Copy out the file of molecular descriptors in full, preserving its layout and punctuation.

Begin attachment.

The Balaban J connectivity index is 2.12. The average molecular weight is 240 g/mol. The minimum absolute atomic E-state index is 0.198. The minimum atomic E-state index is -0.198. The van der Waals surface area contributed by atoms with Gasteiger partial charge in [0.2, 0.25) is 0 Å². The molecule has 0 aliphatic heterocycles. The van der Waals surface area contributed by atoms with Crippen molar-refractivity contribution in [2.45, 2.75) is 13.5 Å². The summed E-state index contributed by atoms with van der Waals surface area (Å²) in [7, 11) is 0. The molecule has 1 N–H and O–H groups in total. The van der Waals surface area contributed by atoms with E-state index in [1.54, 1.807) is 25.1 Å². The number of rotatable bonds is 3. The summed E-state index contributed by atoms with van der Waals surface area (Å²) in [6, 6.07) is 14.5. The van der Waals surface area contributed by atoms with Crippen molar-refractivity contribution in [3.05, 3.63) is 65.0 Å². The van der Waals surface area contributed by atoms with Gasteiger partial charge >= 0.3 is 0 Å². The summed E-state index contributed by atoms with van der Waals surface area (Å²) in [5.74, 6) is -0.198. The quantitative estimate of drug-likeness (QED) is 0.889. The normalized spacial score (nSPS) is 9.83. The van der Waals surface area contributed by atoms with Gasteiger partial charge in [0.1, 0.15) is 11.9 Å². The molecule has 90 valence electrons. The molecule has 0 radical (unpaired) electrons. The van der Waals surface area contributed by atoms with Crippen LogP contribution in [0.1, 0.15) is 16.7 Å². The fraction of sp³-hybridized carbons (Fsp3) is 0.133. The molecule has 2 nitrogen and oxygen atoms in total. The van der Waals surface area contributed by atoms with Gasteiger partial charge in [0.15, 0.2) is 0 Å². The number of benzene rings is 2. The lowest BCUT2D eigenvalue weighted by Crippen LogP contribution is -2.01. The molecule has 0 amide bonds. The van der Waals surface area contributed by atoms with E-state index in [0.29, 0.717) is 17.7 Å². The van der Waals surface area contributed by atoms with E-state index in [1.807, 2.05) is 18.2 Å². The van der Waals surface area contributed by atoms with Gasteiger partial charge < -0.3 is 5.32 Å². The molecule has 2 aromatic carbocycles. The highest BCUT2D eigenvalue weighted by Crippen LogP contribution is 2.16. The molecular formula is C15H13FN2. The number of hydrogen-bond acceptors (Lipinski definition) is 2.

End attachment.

The Balaban J connectivity index is 2.12. The average molecular weight is 240 g/mol. The minimum absolute atomic E-state index is 0.198. The minimum atomic E-state index is -0.198. The van der Waals surface area contributed by atoms with Gasteiger partial charge in [0.2, 0.25) is 0 Å². The molecule has 0 aliphatic heterocycles. The van der Waals surface area contributed by atoms with Crippen molar-refractivity contribution in [2.45, 2.75) is 13.5 Å². The summed E-state index contributed by atoms with van der Waals surface area (Å²) in [7, 11) is 0. The molecule has 1 N–H and O–H groups in total. The van der Waals surface area contributed by atoms with E-state index in [1.54, 1.807) is 25.1 Å². The number of rotatable bonds is 3. The summed E-state index contributed by atoms with van der Waals surface area (Å²) in [6, 6.07) is 14.5. The van der Waals surface area contributed by atoms with Crippen molar-refractivity contribution in [3.05, 3.63) is 65.0 Å². The van der Waals surface area contributed by atoms with Gasteiger partial charge >= 0.3 is 0 Å². The summed E-state index contributed by atoms with van der Waals surface area (Å²) in [5.74, 6) is -0.198. The quantitative estimate of drug-likeness (QED) is 0.889. The normalized spacial score (nSPS) is 9.83. The van der Waals surface area contributed by atoms with Gasteiger partial charge in [0.1, 0.15) is 11.9 Å². The molecule has 90 valence electrons. The molecule has 0 radical (unpaired) electrons. The van der Waals surface area contributed by atoms with Crippen LogP contribution in [0.1, 0.15) is 16.7 Å². The fraction of sp³-hybridized carbons (Fsp3) is 0.133. The molecule has 2 nitrogen and oxygen atoms in total. The van der Waals surface area contributed by atoms with Gasteiger partial charge in [0.15, 0.2) is 0 Å². The number of benzene rings is 2. The lowest BCUT2D eigenvalue weighted by Crippen LogP contribution is -2.01. The molecule has 0 amide bonds. The van der Waals surface area contributed by atoms with E-state index in [0.29, 0.717) is 17.7 Å². The van der Waals surface area contributed by atoms with E-state index in [1.807, 2.05) is 18.2 Å². The van der Waals surface area contributed by atoms with Gasteiger partial charge < -0.3 is 5.32 Å². The molecule has 2 aromatic carbocycles. The highest BCUT2D eigenvalue weighted by Crippen LogP contribution is 2.16. The molecular formula is C15H13FN2. The number of hydrogen-bond acceptors (Lipinski definition) is 2.